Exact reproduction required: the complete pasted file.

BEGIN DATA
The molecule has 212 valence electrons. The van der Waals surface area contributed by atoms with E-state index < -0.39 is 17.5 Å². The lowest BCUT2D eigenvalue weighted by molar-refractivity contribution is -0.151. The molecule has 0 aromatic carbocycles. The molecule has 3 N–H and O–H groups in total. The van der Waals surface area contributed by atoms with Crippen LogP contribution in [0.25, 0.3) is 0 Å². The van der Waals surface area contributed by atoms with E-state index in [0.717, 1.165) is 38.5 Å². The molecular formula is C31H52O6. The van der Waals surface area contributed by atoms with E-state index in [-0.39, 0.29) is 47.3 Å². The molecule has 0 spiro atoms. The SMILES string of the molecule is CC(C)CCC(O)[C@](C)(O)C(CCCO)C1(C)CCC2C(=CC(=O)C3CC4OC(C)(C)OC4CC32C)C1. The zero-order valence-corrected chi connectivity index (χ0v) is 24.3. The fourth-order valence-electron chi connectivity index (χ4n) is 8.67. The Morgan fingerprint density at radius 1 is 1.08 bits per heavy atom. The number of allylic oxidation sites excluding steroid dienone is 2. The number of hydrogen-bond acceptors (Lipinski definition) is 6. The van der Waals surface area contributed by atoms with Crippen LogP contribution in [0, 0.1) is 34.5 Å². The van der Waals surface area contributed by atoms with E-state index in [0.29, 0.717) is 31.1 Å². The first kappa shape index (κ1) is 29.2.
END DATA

The molecule has 212 valence electrons. The van der Waals surface area contributed by atoms with E-state index < -0.39 is 17.5 Å². The lowest BCUT2D eigenvalue weighted by molar-refractivity contribution is -0.151. The molecule has 0 aromatic carbocycles. The molecule has 3 N–H and O–H groups in total. The van der Waals surface area contributed by atoms with Crippen LogP contribution in [0.25, 0.3) is 0 Å². The van der Waals surface area contributed by atoms with E-state index in [0.717, 1.165) is 38.5 Å². The molecular formula is C31H52O6. The van der Waals surface area contributed by atoms with E-state index in [-0.39, 0.29) is 47.3 Å². The molecule has 0 spiro atoms. The SMILES string of the molecule is CC(C)CCC(O)[C@](C)(O)C(CCCO)C1(C)CCC2C(=CC(=O)C3CC4OC(C)(C)OC4CC32C)C1. The zero-order valence-corrected chi connectivity index (χ0v) is 24.3. The fourth-order valence-electron chi connectivity index (χ4n) is 8.67. The Morgan fingerprint density at radius 1 is 1.08 bits per heavy atom. The number of allylic oxidation sites excluding steroid dienone is 2. The number of hydrogen-bond acceptors (Lipinski definition) is 6. The van der Waals surface area contributed by atoms with Crippen LogP contribution in [0, 0.1) is 34.5 Å². The van der Waals surface area contributed by atoms with E-state index in [0.29, 0.717) is 31.1 Å². The first kappa shape index (κ1) is 29.2.